This Saturday, 6 October, at 10 am GOB is organizing a working day eliminating invasive plants in the Fornells area. For some time now gardening with exotic plants has given rise to some of the species colonising coastal places so becoming invasive. It is precisely here, along the coast, that they have threatened the endemic vegetation (species whose distribution becomes so reduced that they are sometimes the only ones left in the world) that grows on our island. These areas were little frequented before the tourist boom so that the coast acted as a refuge for some determined species that became highly adapted to the conditions of wind, salt and the scarcity of fresh water.
These days the areas are much appreciated both on a tourist level as much as on a conservation level. Communities such as the socarrell or the limonium, which are established a few metres from the coast line, are some examples.
So, this Saturday, GOB has organized a working day to get rid of invasive plants such as the Carpobrotus (also known as patata frita). This is colonising the coastal area and threatening the communities of autochthonous plants.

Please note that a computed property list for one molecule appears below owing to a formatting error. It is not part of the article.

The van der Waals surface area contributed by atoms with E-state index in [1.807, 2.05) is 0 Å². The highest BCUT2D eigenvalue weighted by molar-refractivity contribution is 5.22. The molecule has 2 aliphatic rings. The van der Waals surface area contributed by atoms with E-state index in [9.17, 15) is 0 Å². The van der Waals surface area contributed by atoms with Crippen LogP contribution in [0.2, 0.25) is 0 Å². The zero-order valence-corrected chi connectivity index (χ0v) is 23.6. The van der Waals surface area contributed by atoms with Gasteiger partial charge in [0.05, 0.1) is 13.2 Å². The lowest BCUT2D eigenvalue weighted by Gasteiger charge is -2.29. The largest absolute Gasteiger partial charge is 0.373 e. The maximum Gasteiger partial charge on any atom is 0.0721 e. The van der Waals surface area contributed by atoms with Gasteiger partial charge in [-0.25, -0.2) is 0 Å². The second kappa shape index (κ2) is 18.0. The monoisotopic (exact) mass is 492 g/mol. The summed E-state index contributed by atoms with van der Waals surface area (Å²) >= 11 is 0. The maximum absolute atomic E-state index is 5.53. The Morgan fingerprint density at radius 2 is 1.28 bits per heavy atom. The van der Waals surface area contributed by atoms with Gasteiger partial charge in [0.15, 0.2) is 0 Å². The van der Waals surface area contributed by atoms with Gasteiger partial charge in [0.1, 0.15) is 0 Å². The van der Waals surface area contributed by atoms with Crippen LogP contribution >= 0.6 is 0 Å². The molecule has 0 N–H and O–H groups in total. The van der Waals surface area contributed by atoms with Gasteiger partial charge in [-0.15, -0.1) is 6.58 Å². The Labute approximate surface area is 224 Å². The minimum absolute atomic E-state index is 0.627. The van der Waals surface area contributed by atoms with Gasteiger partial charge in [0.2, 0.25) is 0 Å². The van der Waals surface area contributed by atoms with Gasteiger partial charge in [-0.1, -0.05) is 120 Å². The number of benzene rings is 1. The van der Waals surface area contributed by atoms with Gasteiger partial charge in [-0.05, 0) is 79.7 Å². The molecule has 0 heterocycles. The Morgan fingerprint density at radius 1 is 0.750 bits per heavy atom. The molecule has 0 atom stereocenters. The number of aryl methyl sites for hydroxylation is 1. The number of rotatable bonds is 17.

To participate, send an email to firstname.lastname@example.org or telephone GOB (971 35 07 62) and specify the number of people that will be with you. This is necessary to organise the materials and snacks of products from the network of farms participating in the Land Stewardship scheme. If you have them, bring your own gardening gloves. It is expected that the day will finish at 13.00 hours.
As an alternative to growing invasive plants GOB promotes the use of autochthonous plants for the gardens of Menorca. This not only avoids the problems of the aggressive colonisation of invasive plants in natural places but they are also low cost maintenance, often associated with reduced watering, so important as water is a scarce commodity on our island.